Gabriel Garcia Marquez’ 1985 novel, “Love in the Time of Cholera” tells of the doomed relationship between two lovers at a time of widespread disease in their country. Trying to ‘get it together’ against such a backdrop must, in some way, be similar to the challenge faced by most DPOs these days – trying to maintain a compliant set of data management principles when all around you, people are trying to come to terms with exceptional and extra-ordinary demands on their attention.
DP compliance must appear well down the list of priorities for those who are struggling with the real threat of personal illness, unemployment, business failure, extended school closures, cancelled state exams and concern for elderly or vulnerable family members. And so it should.
There are more than enough sources of information available providing guidance on health, hand-washing, social distancing and voluntary self-isolation. There is no need to repeat that guidance here, and we won’t. However, for reference, we recommend:
But despite the difficulties posed by these extra-ordinary times, life goes on – just as it did in the Marquez novel. Indeed, the very principles on which the GDPR is based act as a quick-reference guide for the kind of habits and behaviours we should be adopting in the coming weeks and months.
Transparency and Proportionality
At a time when we might be inclined to set all structures aside in the interests of survival, we are encouraged to adopt a reasonable and measured approach to this crisis – consider the privacy and concerns of others, no need for excessive or dramatic responses, no requirement for unnecessary or pointless measures.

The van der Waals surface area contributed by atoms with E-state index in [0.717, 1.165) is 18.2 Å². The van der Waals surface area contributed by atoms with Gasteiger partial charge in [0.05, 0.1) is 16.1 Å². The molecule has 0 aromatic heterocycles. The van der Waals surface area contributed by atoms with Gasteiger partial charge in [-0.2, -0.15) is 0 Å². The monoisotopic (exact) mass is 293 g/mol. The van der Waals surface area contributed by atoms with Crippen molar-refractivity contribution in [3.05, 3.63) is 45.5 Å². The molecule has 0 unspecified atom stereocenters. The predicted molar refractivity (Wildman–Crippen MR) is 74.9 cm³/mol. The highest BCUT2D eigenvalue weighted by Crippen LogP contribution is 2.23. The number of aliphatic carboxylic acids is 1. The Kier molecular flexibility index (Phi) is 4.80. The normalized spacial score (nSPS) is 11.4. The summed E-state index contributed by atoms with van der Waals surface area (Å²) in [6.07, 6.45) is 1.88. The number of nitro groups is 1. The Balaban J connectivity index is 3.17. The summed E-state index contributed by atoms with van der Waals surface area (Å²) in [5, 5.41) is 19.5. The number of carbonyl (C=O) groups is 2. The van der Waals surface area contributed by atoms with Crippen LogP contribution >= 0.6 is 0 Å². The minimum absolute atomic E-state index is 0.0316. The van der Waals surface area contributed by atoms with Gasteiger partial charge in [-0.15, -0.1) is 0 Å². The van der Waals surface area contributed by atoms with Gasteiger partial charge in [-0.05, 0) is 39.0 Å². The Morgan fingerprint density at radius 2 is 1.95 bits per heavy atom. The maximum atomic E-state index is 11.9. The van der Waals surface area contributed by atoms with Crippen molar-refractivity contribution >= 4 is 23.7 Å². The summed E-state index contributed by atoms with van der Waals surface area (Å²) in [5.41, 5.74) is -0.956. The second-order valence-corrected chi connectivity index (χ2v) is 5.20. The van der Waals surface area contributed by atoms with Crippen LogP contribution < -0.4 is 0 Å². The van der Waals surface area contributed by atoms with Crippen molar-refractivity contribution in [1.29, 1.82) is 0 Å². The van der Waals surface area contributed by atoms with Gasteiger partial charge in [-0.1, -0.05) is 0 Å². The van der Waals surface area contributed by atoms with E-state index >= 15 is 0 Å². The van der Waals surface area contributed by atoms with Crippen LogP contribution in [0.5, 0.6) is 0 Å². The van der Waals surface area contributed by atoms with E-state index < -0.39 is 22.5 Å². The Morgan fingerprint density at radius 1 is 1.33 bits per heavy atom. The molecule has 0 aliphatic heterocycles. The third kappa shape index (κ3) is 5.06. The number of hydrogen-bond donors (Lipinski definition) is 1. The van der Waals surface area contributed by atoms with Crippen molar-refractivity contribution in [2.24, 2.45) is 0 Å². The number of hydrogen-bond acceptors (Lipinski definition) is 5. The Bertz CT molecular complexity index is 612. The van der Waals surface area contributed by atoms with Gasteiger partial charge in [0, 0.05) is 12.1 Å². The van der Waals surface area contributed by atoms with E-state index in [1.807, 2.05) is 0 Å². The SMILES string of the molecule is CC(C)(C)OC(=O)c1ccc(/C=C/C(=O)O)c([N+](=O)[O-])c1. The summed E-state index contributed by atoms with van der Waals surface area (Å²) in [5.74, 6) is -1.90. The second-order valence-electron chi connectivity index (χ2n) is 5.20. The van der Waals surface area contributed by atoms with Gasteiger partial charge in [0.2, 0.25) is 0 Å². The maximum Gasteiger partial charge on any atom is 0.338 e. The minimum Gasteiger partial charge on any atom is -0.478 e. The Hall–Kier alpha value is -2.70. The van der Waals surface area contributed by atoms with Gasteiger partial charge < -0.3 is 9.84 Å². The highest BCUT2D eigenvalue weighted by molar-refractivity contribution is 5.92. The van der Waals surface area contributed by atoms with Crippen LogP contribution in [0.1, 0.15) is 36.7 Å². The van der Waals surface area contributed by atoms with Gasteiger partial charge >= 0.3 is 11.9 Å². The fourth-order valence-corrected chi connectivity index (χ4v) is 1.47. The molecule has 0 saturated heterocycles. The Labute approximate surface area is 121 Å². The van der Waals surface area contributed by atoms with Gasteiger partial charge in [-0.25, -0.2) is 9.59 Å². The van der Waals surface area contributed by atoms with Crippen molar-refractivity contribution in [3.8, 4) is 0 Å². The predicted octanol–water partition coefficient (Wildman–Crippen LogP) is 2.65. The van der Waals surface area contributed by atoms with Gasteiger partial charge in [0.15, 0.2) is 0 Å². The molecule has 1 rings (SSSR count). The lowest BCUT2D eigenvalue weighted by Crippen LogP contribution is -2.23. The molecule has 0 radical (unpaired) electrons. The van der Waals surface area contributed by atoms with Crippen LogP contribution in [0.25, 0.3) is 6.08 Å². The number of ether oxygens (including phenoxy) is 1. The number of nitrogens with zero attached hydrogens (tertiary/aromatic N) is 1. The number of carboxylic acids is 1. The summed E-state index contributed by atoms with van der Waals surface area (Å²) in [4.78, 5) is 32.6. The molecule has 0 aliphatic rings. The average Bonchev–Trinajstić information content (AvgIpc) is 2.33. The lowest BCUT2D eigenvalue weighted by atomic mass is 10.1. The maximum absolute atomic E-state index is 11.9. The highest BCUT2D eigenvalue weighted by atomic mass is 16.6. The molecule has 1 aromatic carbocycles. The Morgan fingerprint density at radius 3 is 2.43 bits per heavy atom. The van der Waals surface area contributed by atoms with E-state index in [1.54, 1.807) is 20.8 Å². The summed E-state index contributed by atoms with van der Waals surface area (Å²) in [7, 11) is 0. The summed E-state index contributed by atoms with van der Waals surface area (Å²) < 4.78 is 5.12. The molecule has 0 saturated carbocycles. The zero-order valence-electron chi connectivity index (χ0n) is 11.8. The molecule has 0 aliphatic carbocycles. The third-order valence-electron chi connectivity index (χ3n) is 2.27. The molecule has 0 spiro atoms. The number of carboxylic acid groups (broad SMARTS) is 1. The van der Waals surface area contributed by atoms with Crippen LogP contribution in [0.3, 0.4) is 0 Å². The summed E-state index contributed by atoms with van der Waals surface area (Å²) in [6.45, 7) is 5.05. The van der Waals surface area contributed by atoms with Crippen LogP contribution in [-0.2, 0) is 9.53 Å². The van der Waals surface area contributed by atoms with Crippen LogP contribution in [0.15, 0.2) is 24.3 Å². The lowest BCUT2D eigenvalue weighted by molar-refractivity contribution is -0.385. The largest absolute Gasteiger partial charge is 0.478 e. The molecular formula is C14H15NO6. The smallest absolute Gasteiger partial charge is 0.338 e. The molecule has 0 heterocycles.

I have seen several questionnaires being ‘imposed’ by organisations seeking information from staff and visitors to their premises, seeking information on their health, their recent travel and their living arrangements – including information on their car-pooling buddies and their domestic ‘situation’. It does not take a DP expert to know that this is excessive, no matter how well-intentioned the initiative might have been.
The underlying principle of Article 9 applies here – any processing of health or personal information which is not explicitly permitted is prohibited. This continues to apply in times of pandemic, cholera or global warming.
Purpose and Minimisation
Where information is being sought out of concern for staff welfare, employers should be open and transparent about this, explaining (as required by Article 13) why the data is required, with whom it may be shared and how long it will be held.
In compliance with Principles 2 and 3, only the minimum data required for these purposes should be sought, and it should then only be used for those purposes. Remember that, for the most part, the data being gathered will relate to an individual’s health, requiring an additional level of scrutiny and protection under the Regulation.